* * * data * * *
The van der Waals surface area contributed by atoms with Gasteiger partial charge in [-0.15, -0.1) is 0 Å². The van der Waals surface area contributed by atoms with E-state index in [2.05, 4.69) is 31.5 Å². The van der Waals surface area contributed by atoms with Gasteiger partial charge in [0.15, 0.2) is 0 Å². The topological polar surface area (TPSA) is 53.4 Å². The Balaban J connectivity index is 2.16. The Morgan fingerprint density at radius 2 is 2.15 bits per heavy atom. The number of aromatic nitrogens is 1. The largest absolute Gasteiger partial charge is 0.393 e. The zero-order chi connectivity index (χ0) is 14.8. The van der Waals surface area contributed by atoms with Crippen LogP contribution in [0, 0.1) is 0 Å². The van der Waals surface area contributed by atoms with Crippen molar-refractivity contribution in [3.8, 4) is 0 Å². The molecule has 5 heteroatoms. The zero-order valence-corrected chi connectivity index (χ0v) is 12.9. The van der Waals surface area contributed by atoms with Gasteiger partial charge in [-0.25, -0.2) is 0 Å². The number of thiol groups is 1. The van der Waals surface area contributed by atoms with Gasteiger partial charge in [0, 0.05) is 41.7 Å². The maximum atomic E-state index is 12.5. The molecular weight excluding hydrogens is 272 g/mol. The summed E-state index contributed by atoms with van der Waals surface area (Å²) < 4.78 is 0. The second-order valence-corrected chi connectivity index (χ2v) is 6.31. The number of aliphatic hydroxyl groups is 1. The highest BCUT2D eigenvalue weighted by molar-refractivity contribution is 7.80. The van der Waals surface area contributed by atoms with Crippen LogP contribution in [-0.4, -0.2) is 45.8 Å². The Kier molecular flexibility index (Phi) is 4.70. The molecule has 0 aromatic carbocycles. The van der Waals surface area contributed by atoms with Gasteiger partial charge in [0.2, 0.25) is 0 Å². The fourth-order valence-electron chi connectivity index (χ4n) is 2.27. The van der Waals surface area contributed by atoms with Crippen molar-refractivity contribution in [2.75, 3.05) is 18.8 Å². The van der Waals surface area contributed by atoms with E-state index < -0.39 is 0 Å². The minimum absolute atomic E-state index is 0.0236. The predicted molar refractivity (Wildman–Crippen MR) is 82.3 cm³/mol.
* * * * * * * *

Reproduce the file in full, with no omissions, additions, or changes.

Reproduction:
The van der Waals surface area contributed by atoms with Gasteiger partial charge in [-0.15, -0.1) is 0 Å². The van der Waals surface area contributed by atoms with E-state index in [2.05, 4.69) is 31.5 Å². The van der Waals surface area contributed by atoms with Gasteiger partial charge in [0.15, 0.2) is 0 Å². The topological polar surface area (TPSA) is 53.4 Å². The Balaban J connectivity index is 2.16. The Morgan fingerprint density at radius 2 is 2.15 bits per heavy atom. The number of aromatic nitrogens is 1. The largest absolute Gasteiger partial charge is 0.393 e. The zero-order chi connectivity index (χ0) is 14.8. The van der Waals surface area contributed by atoms with Crippen LogP contribution in [0, 0.1) is 0 Å². The van der Waals surface area contributed by atoms with Crippen molar-refractivity contribution in [3.8, 4) is 0 Å². The molecule has 5 heteroatoms. The zero-order valence-corrected chi connectivity index (χ0v) is 12.9. The van der Waals surface area contributed by atoms with Gasteiger partial charge in [-0.25, -0.2) is 0 Å². The number of thiol groups is 1. The van der Waals surface area contributed by atoms with Gasteiger partial charge in [0, 0.05) is 41.7 Å². The maximum atomic E-state index is 12.5. The molecular weight excluding hydrogens is 272 g/mol. The summed E-state index contributed by atoms with van der Waals surface area (Å²) < 4.78 is 0. The second-order valence-corrected chi connectivity index (χ2v) is 6.31. The number of aliphatic hydroxyl groups is 1. The highest BCUT2D eigenvalue weighted by molar-refractivity contribution is 7.80. The van der Waals surface area contributed by atoms with Crippen LogP contribution in [-0.4, -0.2) is 45.8 Å². The Kier molecular flexibility index (Phi) is 4.70. The molecule has 0 aromatic carbocycles. The van der Waals surface area contributed by atoms with Gasteiger partial charge in [0.2, 0.25) is 0 Å². The fourth-order valence-electron chi connectivity index (χ4n) is 2.27. The van der Waals surface area contributed by atoms with Crippen molar-refractivity contribution in [2.75, 3.05) is 18.8 Å². The van der Waals surface area contributed by atoms with E-state index < -0.39 is 0 Å². The minimum absolute atomic E-state index is 0.0236. The predicted molar refractivity (Wildman–Crippen MR) is 82.3 cm³/mol.